What Did You Call Me?

    by Benjamin Melançon
    February 22, 2008

    Marketing guru Seth Godin urges companies to start calling “potential customers” and “targets” instead citizens. He means this term to be inclusive of those who have a relationship with the marketer and those who do not and to bring about a mental shift toward respect and humility.

    Nice to know that journalists are ahead of the marketers on this. Every self-respecting journalist I know cringes a little when some business-side person at a conference calls readers/viewers/listeners consumers.

    Indeed, many of us have lept over readers/viewers/listeners to pay “the people formerly known as the audience” a great mark of respect (from a journalist) by calling them citizen journalists.


    This term has received pushback from professional journalists who don’t want amateurs claiming their status and from bloggers and contributors who don’t want to. (Some feel the calling is too difficult to take on; some may just not want journalism’s approval ratings in the 20s for many metrics.) I object to the citizen part. Although Godin uses it to include, the definition of citizen is tied to the nation-state and therefore excludes, well, non-citizens (hat tip: J.D. Lasica).

    Jay Rosen’s excellent phrase used above, “the people formerly known as the audience” (perhaps building on Dan Gillmor’s “former audience”), is too long and makes us think too much for regular use. It is a seven-word manifesto. Note that it specifically does not equate the shifting balance of power (more ability to make their voices heard on the people’s part, less ability to ignore this discussion on the gatekeepers’ part) with the practice of journalism by everybody.

    We need a word that reflects the technology-allowed shift of people from passive observers to the more natural state of active participants. Even the term participant, though, presumes too much- many people will be potential participants, but they are still already more than an audience.


    So what are you going to call me?

    Tagged: citizen journalism name the people formerly known as the audience

    5 responses to “What Did You Call Me?”

    1. Zac Echola says:


      Communities can be centered around ideas as well as geographical locations, every area on a psychographic model has a community that shares interests with one another. Think layers of Venn diagrams overlapping.

      There are no ties to the nation-state (necessarily). They can be active participants (producers), they can be passive ones (consumers) or they can be a mix, but they all share similar interests.

      I think the days of journalists thinking of readers as “them” are numbered, just as I think the days of brands thinking of customers as targets are numbered.

    2. Thanks Zac! I like it. What do we call an individual, though– community member? Not so great…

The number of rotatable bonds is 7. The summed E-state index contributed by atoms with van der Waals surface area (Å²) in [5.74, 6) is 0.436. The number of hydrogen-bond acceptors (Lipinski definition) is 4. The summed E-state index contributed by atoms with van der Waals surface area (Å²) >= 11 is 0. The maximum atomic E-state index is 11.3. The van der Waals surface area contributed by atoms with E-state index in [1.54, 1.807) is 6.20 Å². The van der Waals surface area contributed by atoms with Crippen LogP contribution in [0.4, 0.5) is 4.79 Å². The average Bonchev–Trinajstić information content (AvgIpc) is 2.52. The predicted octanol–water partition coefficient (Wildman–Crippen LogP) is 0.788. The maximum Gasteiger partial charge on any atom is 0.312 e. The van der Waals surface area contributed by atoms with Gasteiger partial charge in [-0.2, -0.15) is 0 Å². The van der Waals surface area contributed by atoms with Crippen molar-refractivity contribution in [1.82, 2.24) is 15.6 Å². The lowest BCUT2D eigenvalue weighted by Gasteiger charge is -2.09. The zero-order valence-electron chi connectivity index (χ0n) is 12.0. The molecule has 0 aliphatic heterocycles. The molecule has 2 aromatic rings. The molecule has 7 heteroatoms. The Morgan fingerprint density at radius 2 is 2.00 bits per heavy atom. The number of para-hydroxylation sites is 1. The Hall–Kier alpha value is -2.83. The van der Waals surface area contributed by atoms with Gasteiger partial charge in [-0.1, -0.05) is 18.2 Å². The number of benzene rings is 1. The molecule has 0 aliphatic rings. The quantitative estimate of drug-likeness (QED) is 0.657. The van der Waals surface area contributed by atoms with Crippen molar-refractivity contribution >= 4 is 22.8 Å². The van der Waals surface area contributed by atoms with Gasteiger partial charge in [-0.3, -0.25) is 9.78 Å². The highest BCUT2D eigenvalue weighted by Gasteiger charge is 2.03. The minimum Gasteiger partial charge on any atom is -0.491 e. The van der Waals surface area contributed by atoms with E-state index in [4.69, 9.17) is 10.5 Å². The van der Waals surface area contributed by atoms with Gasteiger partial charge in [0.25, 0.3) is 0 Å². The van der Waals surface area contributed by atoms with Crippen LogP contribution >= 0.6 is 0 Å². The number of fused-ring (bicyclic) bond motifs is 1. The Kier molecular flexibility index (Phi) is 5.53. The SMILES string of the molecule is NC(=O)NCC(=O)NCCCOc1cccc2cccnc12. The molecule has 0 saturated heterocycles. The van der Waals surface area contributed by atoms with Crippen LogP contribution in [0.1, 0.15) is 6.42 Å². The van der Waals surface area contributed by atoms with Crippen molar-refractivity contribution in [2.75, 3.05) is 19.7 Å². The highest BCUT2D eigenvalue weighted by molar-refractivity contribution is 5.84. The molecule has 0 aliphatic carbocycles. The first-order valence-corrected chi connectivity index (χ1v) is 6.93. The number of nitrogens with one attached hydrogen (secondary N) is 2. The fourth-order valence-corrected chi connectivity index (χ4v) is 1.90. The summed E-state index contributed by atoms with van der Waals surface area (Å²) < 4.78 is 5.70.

3. “Makes us think too much” Ben? Is there such a thing?

      I think of Gotham Gazette as having both readers and a community. Our readers are part of our community, or maybe part of our community never does more than read our reporting, but our writers and the folks who comment on our forums are also part of our community.

    4. Good point, Amanda! I don’t think there is such a thing as making us think too much… well maybe Jack Handy is a counter-example… but it’s hard to communicate a concept that “On every page of a news site users should be able to connect the content shown to other recently-viewed and algorithm defined content” (the goal of Related Content) when a whole other concept is embedded: “On every page of a news site the people formerly known as the audience should be able to connect the content shown to other recently-viewed and algorithm defined content.”

      Maybe that works? I’d like a single news-community-communicating word to replace “users” with, but for now the above and just “people” works for me!

      Personally I would use “participants” to describe people, both writers and readers, who are active members of the community.

    5. As if journalists need reminding, words matter:

      “We are uncomfortable with the term ‘citizen journalism,’ ” said Todd Wolfson, 35, a doctoral candidate at the University of Pennsylvania and one of the organizers of the Media Mobilizing Project in Philadelphia. “We prefer the term ‘community journalism.’ ”

      Citizen journalism has become the faddish name for the effort to encourage regular folk to use the Internet to report the news directly, but Mr. Wolfson had a point: many of the people whom his organization and an immigrant rights group, Juntos, are teaching to make video reports for streaming on the Internet are not citizens. Many are not even legal residents.

      The hope, however, is that they can be journalists.

      The classes are supported by a $150,000 news challenge grant from the Knight Foundation in Miami, which is donating a total of $25 million over five years “for innovative ideas using digital experiments to transform community news.”

      (From New York Times article by Noam Cohen.)

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